Good old A320
October 03, 2012

Dear Old Bolds and friends

Writing to you alive and well in Washington DC. I say that because almost 24 hours ago both might have been a little teensy weensy bit in doubt.

Everything was absolutely great until we went to land at DCA. Well, OK, maybe not perfect. In Chicago we had this slight delay while they replaced one of the navigational computers (both were defective), but I thought, no big deal, right?

I was having a wonderful conversation with the guy next to me who works at Toyota, and we had plenty of acquaintances in common (I worked there from 1998 to 2001). Everything was proceeding as normal as we were coming down to land except it was a little foggy. I had no idea how high we were.

That is, until we broke through the clouds and fog. Within about 1.5 heartbeats I saw some street lights right (RIGHT) underneath us. But no runway. I can't really confirm there was no runway because 1) I did not have a great view from row 14, and 2) we immediately started a very sharp climb like I've never experienced in a commercial jet before.

We passengers all went silent as our hearts were pressed back against our spines and we (I am assuming here) all started a very devoted communal prayer. In any case, when I actually said softly Oh My God I think there wasn't a soul on board which did not echo the sentiment. I'm not kidding here, but soon I got that dizzy feeling in my head that you get when you are hanging up on TOP of a rollercoaster about to go DOWN, but we were going UP.

Thinking a collision might be imminent, I counted the seconds as an impact became ever less likely. Then the pilot's voice came on over the intercom as we leveled off above the cloud layer. She calmly explained that the ground fog was too thick to really land at DCA, but that we were going to make another attempt anyway.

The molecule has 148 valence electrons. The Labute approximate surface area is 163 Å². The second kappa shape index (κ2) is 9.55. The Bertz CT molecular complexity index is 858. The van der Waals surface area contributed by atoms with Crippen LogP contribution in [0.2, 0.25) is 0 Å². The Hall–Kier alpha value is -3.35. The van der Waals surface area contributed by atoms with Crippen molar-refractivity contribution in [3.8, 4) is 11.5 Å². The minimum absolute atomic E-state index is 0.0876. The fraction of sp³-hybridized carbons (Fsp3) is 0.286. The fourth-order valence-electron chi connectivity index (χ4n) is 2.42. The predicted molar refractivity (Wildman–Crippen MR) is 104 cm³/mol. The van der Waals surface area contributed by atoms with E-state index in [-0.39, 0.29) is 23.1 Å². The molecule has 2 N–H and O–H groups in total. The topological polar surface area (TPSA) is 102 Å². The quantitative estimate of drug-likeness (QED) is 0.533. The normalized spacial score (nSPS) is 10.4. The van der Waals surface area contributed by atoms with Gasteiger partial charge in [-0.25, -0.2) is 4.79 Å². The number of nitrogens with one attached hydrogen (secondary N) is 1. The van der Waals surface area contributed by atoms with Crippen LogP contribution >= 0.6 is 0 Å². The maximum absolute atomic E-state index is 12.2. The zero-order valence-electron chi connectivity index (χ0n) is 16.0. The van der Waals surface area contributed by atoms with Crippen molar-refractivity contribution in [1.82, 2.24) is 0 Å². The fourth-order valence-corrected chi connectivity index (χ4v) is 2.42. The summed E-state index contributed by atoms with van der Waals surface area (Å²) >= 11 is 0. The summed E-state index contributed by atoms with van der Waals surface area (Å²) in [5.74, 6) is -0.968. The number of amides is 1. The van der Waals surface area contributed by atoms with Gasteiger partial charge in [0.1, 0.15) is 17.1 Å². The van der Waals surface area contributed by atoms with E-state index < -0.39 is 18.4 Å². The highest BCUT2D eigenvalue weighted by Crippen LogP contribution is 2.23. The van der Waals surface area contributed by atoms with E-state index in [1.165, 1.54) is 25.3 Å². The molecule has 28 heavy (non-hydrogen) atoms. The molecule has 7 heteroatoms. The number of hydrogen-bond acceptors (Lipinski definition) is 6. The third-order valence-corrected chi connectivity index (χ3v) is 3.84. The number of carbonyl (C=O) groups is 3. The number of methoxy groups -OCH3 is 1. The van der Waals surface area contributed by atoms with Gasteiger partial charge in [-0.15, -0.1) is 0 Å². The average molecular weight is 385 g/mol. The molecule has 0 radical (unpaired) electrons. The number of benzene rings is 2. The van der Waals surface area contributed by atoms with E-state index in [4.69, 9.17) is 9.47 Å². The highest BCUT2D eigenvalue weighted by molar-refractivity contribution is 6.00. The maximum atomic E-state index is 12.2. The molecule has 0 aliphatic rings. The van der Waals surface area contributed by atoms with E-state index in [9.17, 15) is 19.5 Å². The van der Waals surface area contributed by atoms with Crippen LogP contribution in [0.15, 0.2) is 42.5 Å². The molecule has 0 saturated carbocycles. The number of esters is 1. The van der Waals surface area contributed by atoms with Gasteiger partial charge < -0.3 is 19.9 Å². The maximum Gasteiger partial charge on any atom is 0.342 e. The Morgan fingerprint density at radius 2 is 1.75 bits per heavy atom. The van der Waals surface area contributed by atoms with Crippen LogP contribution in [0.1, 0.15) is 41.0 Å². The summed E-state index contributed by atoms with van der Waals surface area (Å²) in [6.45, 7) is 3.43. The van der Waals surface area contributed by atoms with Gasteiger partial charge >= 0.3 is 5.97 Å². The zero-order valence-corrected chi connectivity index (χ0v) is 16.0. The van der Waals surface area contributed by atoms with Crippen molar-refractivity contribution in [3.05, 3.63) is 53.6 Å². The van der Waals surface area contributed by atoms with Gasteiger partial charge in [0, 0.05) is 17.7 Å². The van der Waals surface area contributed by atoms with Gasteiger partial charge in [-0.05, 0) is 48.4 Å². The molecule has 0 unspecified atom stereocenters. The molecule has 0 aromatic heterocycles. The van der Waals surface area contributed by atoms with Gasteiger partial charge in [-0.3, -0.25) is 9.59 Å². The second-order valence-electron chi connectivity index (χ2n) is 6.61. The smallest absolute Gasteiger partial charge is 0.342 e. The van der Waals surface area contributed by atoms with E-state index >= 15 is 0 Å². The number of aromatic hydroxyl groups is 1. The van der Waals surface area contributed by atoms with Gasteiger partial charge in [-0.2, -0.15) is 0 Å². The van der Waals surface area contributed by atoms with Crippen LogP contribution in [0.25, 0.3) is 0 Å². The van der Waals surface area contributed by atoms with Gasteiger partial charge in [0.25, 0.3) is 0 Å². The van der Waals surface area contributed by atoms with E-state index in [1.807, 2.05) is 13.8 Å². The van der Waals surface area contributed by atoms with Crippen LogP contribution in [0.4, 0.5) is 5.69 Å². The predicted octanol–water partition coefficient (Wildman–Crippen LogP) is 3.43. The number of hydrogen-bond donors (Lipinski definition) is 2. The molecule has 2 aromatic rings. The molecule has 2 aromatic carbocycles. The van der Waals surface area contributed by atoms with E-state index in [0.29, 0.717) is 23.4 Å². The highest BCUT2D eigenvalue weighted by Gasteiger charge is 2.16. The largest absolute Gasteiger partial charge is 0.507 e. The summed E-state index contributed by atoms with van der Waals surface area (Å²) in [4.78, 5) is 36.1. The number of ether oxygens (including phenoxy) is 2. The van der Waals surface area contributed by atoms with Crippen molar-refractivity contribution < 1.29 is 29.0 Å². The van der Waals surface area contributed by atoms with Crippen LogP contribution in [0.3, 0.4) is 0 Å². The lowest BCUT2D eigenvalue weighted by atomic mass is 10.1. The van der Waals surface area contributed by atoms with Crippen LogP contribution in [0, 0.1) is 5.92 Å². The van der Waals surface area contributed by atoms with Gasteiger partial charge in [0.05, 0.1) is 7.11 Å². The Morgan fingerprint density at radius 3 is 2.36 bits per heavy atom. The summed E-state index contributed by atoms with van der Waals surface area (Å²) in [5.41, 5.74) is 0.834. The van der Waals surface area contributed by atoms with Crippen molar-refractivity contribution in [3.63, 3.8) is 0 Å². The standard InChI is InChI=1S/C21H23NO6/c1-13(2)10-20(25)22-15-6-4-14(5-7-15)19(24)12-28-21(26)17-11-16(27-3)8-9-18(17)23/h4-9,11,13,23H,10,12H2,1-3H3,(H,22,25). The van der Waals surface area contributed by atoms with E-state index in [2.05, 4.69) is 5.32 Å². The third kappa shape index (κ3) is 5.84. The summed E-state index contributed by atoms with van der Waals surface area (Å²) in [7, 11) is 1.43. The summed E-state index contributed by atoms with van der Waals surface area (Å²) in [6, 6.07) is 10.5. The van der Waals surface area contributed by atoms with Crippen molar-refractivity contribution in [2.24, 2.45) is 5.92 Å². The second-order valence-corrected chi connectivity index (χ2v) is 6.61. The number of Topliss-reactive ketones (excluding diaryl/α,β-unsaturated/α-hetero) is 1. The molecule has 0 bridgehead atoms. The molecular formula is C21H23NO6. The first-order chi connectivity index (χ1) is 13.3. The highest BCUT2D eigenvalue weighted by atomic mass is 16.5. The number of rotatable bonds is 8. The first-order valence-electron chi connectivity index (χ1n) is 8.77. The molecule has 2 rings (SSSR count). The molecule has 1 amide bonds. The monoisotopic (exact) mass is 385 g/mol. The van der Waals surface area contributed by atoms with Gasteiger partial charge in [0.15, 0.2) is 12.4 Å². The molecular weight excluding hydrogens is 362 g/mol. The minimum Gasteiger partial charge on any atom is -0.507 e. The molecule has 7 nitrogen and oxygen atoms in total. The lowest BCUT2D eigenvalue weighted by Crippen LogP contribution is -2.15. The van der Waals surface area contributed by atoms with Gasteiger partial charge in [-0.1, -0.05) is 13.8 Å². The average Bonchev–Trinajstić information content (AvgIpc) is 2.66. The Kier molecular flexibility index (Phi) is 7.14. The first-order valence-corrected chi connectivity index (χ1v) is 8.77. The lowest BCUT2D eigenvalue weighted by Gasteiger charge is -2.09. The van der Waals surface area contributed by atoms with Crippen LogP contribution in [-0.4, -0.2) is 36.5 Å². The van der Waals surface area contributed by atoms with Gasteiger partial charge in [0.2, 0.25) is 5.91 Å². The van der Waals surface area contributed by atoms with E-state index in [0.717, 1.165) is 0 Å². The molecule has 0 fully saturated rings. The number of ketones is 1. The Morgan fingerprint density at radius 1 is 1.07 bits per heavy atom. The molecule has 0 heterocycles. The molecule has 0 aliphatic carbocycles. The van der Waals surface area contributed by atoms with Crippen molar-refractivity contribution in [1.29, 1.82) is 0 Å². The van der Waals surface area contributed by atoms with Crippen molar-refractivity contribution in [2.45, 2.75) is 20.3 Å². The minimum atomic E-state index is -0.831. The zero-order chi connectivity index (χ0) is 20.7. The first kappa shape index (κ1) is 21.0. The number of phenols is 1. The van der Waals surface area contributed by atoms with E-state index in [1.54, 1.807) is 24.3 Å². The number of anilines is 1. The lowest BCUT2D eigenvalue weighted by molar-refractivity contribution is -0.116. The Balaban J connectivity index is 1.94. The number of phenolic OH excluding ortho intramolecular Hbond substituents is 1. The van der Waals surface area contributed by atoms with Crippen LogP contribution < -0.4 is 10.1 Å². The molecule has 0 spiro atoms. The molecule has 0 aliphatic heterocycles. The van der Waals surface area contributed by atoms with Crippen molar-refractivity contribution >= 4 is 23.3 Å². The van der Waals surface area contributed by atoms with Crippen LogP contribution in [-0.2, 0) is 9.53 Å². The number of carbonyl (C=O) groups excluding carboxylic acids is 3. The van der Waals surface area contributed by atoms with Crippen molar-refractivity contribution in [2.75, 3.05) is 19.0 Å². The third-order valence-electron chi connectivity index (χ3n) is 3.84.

I wanted to vote against this idea, Dulles and Baltimore being so close and all, but unfortunately, since I had no parachute handy and there was no democratic process to the decision, we went in again.

Since I had Bill Hardy's story on my lap and fresh in my mind, I thought of
his return to the fleet after dark, after shooting down those Japanese planes, and how hairy it must have been, running low on fuel, with no radio communication, and darkened ships to find them and land. So, of course, it gave me heart.

But I have to admit that, for the first time since I was flying in a small plane with my alcoholic and stoner friends (one of my less smart decisions) in a storm along the edge of the Rocky Mountains, I was a little concerned.

The second time around seemed somewhat closer to the airport and a possible runway, but resulted in a slightly less exciting ascension back above the clouds. Soon the pilot let us know we would be landing at Dulles, which was a considerable relief to us, even if we ended up busing it back to DCA at 11 pm.

Today in general was something of an anti-climax, though it has me thinking about my choices in life. I saw someone recently with a t-shirt on that read across the front "this body will be a corpse someday". Nothing is ever guaranteed, is it?

Carpe diem! Miss you and look forward to seeing you again soon.



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